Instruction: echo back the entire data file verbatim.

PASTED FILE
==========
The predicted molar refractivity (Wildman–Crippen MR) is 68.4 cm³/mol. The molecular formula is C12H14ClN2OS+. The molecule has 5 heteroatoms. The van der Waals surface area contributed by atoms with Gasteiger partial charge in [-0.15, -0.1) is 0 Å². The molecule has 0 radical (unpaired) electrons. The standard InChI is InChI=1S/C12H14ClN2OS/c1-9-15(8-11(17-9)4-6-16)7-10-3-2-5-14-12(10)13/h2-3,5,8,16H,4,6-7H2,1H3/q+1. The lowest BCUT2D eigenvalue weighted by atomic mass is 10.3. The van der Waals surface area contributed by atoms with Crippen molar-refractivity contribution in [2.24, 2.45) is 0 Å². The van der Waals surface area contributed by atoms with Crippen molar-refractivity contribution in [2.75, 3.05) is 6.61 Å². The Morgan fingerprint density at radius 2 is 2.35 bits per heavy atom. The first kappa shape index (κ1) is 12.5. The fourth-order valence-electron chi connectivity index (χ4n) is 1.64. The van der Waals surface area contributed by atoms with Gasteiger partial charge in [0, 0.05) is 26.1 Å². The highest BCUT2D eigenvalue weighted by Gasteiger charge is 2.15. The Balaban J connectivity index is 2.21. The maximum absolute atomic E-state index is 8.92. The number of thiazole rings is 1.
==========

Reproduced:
The predicted molar refractivity (Wildman–Crippen MR) is 68.4 cm³/mol. The molecular formula is C12H14ClN2OS+. The molecule has 5 heteroatoms. The van der Waals surface area contributed by atoms with Gasteiger partial charge in [-0.15, -0.1) is 0 Å². The molecule has 0 radical (unpaired) electrons. The standard InChI is InChI=1S/C12H14ClN2OS/c1-9-15(8-11(17-9)4-6-16)7-10-3-2-5-14-12(10)13/h2-3,5,8,16H,4,6-7H2,1H3/q+1. The lowest BCUT2D eigenvalue weighted by atomic mass is 10.3. The van der Waals surface area contributed by atoms with Crippen molar-refractivity contribution in [2.24, 2.45) is 0 Å². The van der Waals surface area contributed by atoms with Crippen molar-refractivity contribution in [2.75, 3.05) is 6.61 Å². The Morgan fingerprint density at radius 2 is 2.35 bits per heavy atom. The first kappa shape index (κ1) is 12.5. The fourth-order valence-electron chi connectivity index (χ4n) is 1.64. The van der Waals surface area contributed by atoms with Gasteiger partial charge in [0, 0.05) is 26.1 Å². The highest BCUT2D eigenvalue weighted by Gasteiger charge is 2.15. The Balaban J connectivity index is 2.21. The maximum absolute atomic E-state index is 8.92. The number of thiazole rings is 1.